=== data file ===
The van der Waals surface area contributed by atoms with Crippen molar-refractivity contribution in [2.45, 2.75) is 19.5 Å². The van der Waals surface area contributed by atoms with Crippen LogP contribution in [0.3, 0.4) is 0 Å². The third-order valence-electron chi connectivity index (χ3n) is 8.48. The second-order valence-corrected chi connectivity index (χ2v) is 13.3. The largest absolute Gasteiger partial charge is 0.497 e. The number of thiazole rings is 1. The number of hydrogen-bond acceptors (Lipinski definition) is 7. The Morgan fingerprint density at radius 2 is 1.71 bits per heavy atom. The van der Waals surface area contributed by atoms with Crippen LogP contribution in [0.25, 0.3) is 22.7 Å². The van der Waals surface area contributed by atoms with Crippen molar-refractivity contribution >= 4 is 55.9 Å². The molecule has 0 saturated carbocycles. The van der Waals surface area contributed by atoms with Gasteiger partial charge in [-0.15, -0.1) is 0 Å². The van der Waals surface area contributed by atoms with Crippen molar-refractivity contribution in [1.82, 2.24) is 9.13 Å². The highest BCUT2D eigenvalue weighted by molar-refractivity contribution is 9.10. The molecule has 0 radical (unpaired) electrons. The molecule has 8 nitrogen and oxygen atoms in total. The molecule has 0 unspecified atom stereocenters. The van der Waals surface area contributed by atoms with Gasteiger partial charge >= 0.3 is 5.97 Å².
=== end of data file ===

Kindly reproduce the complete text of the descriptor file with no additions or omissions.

The van der Waals surface area contributed by atoms with Crippen molar-refractivity contribution in [2.45, 2.75) is 19.5 Å². The van der Waals surface area contributed by atoms with Crippen LogP contribution in [0.3, 0.4) is 0 Å². The third-order valence-electron chi connectivity index (χ3n) is 8.48. The second-order valence-corrected chi connectivity index (χ2v) is 13.3. The largest absolute Gasteiger partial charge is 0.497 e. The number of thiazole rings is 1. The number of hydrogen-bond acceptors (Lipinski definition) is 7. The Morgan fingerprint density at radius 2 is 1.71 bits per heavy atom. The van der Waals surface area contributed by atoms with Crippen LogP contribution in [0.25, 0.3) is 22.7 Å². The van der Waals surface area contributed by atoms with Crippen molar-refractivity contribution >= 4 is 55.9 Å². The molecule has 0 saturated carbocycles. The van der Waals surface area contributed by atoms with Gasteiger partial charge in [-0.15, -0.1) is 0 Å². The van der Waals surface area contributed by atoms with Crippen molar-refractivity contribution in [1.82, 2.24) is 9.13 Å². The highest BCUT2D eigenvalue weighted by molar-refractivity contribution is 9.10. The molecule has 0 radical (unpaired) electrons. The molecule has 8 nitrogen and oxygen atoms in total. The molecule has 0 unspecified atom stereocenters. The van der Waals surface area contributed by atoms with Gasteiger partial charge >= 0.3 is 5.97 Å².